Airbus has unilaterally terminated the order from Qatar Airways for fifty A321neo’s and also canceled the delivery of an A350. The airframer says it has exercised its right to terminate the contract “pursuant to a cross-default provision” in the purchase agreement with the airline, a document from Airbus’ legal counsel says that was presented on January 20 during a hearing at the London High Court. The document is in the hands of AirInsight.
News about the termination of the A321neo-order was first brought by Bloomberg and Reuters, reporting on the case that covers the dispute over the A350 paint quality. AirInsight has learned more details about the case in the document. It says that Qatar Airways was served notice of Airbus’s decision on January 17, which comes as a direct response to Qatar’s claims for compensation for having to keep its A350s on the ground.
When Qatar brought its concerns about the paint quality and degradation of the composite structure of the A350 to the attention of Airbus in November 2020, the two parties agreed on a Supplementary Commitment Letter (SCL). This sets the rights and obligations and includes a clause that Airbus should pay Qatar $175.000 for every day it has to ground an aircraft for more than twelve hours. Qatar claims the compensation now totals more than $700 million. This claim is increasing by $4 million each day. Another claim has been filed for alleged breach of warranty.
No compensation is payable, says Airbus
Airbus is disputing these claims and says that no Aircraft On Ground compensation is payable. The airframer says that while it was fully investigating the quality issue on A350-900 MSN036 together with the European regulatory agency EASA, it was confronted in June 2021 with the decision of the Qatar Civil Aviation Authority (“apparently at the instigation of Qatar”) to carry out an inspection of other aircraft and suspend the airworthiness review certificates (ARC) of some A350s. The EASA investigation learned that there was no safety issue, yet, Qatar grounded at first twenty XWBs and currently has 23 of them on the ground.
“Airbus will contend that the inference to be drawn is that Qatar has sought to engineer or has acquiesced in a situation where the ARCs of the grounded aircraft are suspended by the QCAA on an incorrect and inadequate basis, so as to provide it with a purported basis to claim compensation from Airbus under the SCL because it is in Qatar’s economic interests to do so given the impact of the coronavirus pandemic on QTR’s operations”, the document of the Airbus counsel says. It adds that since July, Qatar Airways has been slow in seeking a determination of its allegation that Airbus has failed to carry out a proper root cause analysis.
On the warranty claim, Airbus says: “Airbus does not accept that it has any liability to QTR for breach of warranty, not least because it rejects the suggestion that the A350 is defective.”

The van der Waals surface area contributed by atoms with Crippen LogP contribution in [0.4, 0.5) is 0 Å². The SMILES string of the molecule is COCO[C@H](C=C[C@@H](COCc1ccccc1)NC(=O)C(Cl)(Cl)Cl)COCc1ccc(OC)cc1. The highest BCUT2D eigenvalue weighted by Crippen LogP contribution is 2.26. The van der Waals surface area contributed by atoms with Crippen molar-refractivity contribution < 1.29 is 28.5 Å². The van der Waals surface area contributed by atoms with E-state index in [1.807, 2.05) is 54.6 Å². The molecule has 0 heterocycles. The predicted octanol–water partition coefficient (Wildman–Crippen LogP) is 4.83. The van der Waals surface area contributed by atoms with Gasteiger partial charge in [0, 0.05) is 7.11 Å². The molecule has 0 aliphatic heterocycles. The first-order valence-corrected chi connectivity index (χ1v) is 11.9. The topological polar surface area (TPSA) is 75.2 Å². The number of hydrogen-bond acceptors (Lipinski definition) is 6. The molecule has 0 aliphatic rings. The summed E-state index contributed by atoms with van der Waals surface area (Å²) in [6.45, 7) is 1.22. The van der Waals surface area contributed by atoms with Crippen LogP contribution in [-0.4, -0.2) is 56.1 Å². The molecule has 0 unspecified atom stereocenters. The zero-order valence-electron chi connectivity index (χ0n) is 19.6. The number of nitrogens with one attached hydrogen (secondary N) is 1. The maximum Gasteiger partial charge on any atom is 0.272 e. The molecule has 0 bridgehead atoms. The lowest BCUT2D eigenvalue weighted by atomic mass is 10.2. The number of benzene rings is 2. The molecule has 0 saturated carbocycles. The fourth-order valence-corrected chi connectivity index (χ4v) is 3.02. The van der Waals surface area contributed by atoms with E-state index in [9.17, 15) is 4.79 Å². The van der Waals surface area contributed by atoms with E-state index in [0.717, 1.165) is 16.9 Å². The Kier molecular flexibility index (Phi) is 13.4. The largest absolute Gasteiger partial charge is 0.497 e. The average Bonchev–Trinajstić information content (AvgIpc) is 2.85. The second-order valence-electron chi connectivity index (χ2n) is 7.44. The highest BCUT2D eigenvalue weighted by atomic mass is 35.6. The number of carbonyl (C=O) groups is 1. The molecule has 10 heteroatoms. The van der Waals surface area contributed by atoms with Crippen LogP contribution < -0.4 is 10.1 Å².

Airbus has decided not to deliver an A350-1000 to Qatar. (Qatar Airways)
Qatar Airways says it is no longer obliged to take delivery of new aircraft, as is agreed in the term and conditions of the original purchase agreement for the A350s. The carrier has indeed refused to take delivery of more A350-900s and -1000s, initially saying in 2020 that this was because it didn’t need them following the Covid crisis.
Airbus says that Qatar “is wrong and that QTR is in clear default of its contractual obligations in relation to two A350 aircraft that Airbus has tendered for delivery.” It is now Airbus that has decided not to deliver one A350-1000 and terminate the A321neo contract. “Airbus anticipates that this will give rise to a further issue between the parties as to whether it was entitled to terminate and, if so, what losses Airbus can recover from QTR as a result of the termination.”
Airbus and Qatar deeply embroiled
The termination confirms how deep Airbus and Qatar Airways are embroiled. On December 9, Airbus announced it would be seeking independent legal assessment over the dispute, claiming that Qatar unfairly criticized Airbus over the quality issue and was damaging the reputation of the A350 with “inaccurate statements”. The OEM says that the issue is fully understood and poses no safety risk, which has been confirmed by Europe’s regulatory agency EASA.
Qatar countered on December 20 by announcing it would seek a ruling from the London High Court. It said that Airbus failed to take the problem of paint peeling and degradation of the carbon fiber structure seriously, for which it has grounded 23 A350’s. “Without a proper understanding of the root cause of the condition, it is not possible for Qatar Airways to establish whether any proposed repair solution will rectify the underlying condition.” The airline and the Qatar aviation authorities upheld their claim that safety is at risk.
The decision of the airframer to terminate the A321neo order is highly unusual. In 2014, Airbus terminated a contract with Japanese carrier Skymark over its financial ability to purchase four A380s. In 2016, the airframer canceled 82 orders from India’s Kingfisher for the same reason, plus some A380 orders from lessor Amedeo after terminating the program in 2019. Usually, it’s the airline or lessor that terminates a contract.